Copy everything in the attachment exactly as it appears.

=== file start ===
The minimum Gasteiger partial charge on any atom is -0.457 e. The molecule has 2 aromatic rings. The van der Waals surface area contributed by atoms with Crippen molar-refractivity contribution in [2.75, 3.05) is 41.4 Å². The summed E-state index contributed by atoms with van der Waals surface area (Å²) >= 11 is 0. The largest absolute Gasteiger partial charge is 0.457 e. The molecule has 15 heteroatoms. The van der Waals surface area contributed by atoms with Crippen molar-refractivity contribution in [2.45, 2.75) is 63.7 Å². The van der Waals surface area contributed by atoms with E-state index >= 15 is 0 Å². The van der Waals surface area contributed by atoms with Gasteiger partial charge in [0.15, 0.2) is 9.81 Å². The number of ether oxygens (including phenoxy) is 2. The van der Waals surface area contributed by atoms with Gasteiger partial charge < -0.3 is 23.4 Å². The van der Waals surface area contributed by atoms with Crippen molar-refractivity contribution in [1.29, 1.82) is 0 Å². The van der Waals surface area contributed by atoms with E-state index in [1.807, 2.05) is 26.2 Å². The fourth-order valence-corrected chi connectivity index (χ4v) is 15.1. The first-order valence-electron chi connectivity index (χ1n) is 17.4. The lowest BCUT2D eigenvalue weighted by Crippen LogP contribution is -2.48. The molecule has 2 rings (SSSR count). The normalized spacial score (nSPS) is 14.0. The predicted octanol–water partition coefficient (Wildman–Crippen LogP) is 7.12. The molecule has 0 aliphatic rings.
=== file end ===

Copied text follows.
The minimum Gasteiger partial charge on any atom is -0.457 e. The molecule has 2 aromatic rings. The van der Waals surface area contributed by atoms with Crippen molar-refractivity contribution in [2.75, 3.05) is 41.4 Å². The summed E-state index contributed by atoms with van der Waals surface area (Å²) >= 11 is 0. The largest absolute Gasteiger partial charge is 0.457 e. The molecule has 15 heteroatoms. The van der Waals surface area contributed by atoms with Crippen molar-refractivity contribution in [2.45, 2.75) is 63.7 Å². The van der Waals surface area contributed by atoms with E-state index >= 15 is 0 Å². The van der Waals surface area contributed by atoms with Gasteiger partial charge in [0.15, 0.2) is 9.81 Å². The number of ether oxygens (including phenoxy) is 2. The van der Waals surface area contributed by atoms with Gasteiger partial charge < -0.3 is 23.4 Å². The van der Waals surface area contributed by atoms with Crippen molar-refractivity contribution in [1.29, 1.82) is 0 Å². The van der Waals surface area contributed by atoms with E-state index in [1.807, 2.05) is 26.2 Å². The fourth-order valence-corrected chi connectivity index (χ4v) is 15.1. The first-order valence-electron chi connectivity index (χ1n) is 17.4. The lowest BCUT2D eigenvalue weighted by Crippen LogP contribution is -2.48. The molecule has 2 rings (SSSR count). The normalized spacial score (nSPS) is 14.0. The predicted octanol–water partition coefficient (Wildman–Crippen LogP) is 7.12. The molecule has 0 aliphatic rings.